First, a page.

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Addressing Disrespect and Abuse in Tanzania

Photo of Mothers and babies at Kibaoni Health Center, Photoshare

Research Overview

An award was made in February 2011 to AMDD (Averting Maternal Death and Disability, Columbia University) to fund implementation research on disrespect and abuse during facility-based childbirth in Tanzania.  The purpose of the research is to document the manifestations and prevalence of disrespect and abuse (D&A) in facilities, measure prevalence of D&A, and to design, test, and evaluate an approach for reducing the problem. The research aims to promote respectful maternal care (the converse of disrespectful and abusive care) so demand for skilled delivery care increases and the quality of services rendered improves.

 

Project Location

Tanzania: Korogwe and Muheza Districts, in the Tanga Region

 

 

Research Objectives

The objectives of the study are as follows:

  • Develop and validate tools for assessing disrespect and abuse
  • Determine the manifestations, types, and prevalence of disrespect and abuse during childbirth
  • Identify and explore the potential drivers of disrespect and abuse
  • Design, implement, monitor and evaluate the impact of one or more interventions to reduce disrespect and abuse
  • Document and assess the dynamics of implementing interventions to reduce disrespect and abuse and generate lessons for replication

Study design and methods:

At the start of the project, the team met in Dar es Salaam to harmonize the project’s objectives, core indicators and research methodologies along with developing common definitions of disrespect and abuse.

Various study methods were adopted for the objectives of the study.

  • Develop and validate tools for assessing disrespect and abuse
  • Focus group discussions (FGDs) were performed in Korogwe and Muheza to gather qualitative data on women’s childbirth experiences and to gain a more culturally contextualized understanding of disrespect and abuse.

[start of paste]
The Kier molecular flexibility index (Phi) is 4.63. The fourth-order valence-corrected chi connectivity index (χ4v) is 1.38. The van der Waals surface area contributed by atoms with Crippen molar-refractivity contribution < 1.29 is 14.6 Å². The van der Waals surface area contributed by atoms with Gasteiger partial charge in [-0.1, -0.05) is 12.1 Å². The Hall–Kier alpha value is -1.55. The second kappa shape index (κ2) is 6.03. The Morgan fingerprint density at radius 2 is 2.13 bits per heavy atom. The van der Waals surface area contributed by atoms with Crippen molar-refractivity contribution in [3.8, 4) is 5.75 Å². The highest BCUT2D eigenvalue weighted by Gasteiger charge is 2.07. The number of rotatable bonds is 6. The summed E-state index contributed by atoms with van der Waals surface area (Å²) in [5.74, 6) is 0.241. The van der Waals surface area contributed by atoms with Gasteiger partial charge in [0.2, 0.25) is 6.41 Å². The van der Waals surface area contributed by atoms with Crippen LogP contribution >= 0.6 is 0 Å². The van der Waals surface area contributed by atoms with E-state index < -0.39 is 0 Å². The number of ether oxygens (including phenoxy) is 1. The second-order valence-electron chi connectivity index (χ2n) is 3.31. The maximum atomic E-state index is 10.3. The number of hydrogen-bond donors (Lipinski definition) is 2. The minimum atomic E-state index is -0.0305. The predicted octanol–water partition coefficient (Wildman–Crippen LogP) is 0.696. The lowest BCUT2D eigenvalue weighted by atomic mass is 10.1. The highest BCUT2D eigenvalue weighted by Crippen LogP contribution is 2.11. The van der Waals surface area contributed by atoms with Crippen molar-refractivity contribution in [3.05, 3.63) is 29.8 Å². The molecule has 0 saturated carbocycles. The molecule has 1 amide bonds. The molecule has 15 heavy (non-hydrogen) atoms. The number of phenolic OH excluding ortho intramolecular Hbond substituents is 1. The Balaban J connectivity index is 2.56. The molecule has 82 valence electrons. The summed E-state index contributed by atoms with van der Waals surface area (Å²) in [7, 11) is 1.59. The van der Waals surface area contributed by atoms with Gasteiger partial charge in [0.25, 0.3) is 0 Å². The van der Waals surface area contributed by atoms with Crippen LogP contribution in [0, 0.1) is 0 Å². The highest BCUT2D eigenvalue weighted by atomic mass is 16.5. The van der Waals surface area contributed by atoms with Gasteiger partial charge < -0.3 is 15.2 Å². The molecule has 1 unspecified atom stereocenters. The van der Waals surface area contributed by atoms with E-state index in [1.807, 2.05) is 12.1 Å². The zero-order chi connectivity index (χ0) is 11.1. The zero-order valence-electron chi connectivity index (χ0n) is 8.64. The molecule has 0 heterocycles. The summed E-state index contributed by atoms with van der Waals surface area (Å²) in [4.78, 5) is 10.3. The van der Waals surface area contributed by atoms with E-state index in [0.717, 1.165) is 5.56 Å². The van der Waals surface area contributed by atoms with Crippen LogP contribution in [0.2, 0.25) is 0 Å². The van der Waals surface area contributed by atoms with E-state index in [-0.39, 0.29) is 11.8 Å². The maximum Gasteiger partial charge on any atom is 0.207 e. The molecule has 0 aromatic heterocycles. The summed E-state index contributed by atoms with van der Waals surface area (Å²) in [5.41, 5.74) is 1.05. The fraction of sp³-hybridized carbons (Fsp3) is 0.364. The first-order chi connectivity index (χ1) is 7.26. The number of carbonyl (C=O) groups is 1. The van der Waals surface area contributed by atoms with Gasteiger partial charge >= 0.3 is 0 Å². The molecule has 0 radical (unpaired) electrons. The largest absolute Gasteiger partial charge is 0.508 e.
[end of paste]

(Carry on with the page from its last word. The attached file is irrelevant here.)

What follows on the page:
• A qualitative, semi-structured in-depth interview and a quantitative, structured questionnaire were performed in order to establish concurrent validity of the exit questionnaires.
  • Determine the manifestations, types and prevalence of disrespect and abuse in childbirth
  • Facility exit interviews were pre-tested and administered to assess the manifestations, types and prevalence of disrespect and abuse in childbirth.
  • Additional community follow-up interviews were conducted in order to assess if there were any recall effect and to further analyze the effects of disrespect and abuse.
  • Identify and explore the potential drivers of disrespect and abuse
  • FGDs were conducted with the community members and were on the causes of disrespect and abuse, ability to react to disrespect and abuse and recommendations for better care.
  • Stakeholder interviews consisted of in-depth and key informant interviews and FGDs at the national, regional, district and community levels.
  • Design, implement, monitor and evaluate the impact of interventions to reduce disrespect and abuse

Further information and resources can be found on the AMDD Respectful Maternal Care page here.

 

Lessons Learned

Forthcoming

 

Dissemination of Findings

Forthcoming

 

Publications

The emerging topic of disrespect and abuse during childbirth continues to grow as researchers develop new, more robust methods to measure the prevalence of disrespect and abuse, as well as plan, implement, monitor and evaluate interventions to reduce disrespect and abuse and promote respectful maternal care. Several of the TRAction Project’s implementation partners have recently published journal articles on this topic. Click on the links below to read more.

Association Between Disrespect and Abuse During Childbirth and Women’s Confidence in Health Facilities in Tanzania

by Stepahnie Kujawski, Godfrey Mbaruku, Lynn P. Freedman, Kate Ramsey, Wema Moyo, Margaret E. Kruk. Published in Maternal and Child Health Journal, May 2015

Disrespectful and Abusive Treatment during Facility Delivery in Tanzania: A Facility and Community Survey

by Margaret E Kruk, Stephanie Kujawski, Godfrey Mbaruku, Kate Ramsey, Wema Moyo and Lynn P Freedman. Published in Health Policy and Planning, October 2014

Disrespect and Abuse of Women in Childbirth: Challenging the Global Quality and Accountability Agendas

by Lynn P Freedman, Margaret E Kruk. Published in The Lancet, June 2014.

 

Research Partners

Ifakara Health Institute

Principal Investigator: Lynn Freedman, Columbia AMDD

 

Project Status

Region: 
Country / Countries: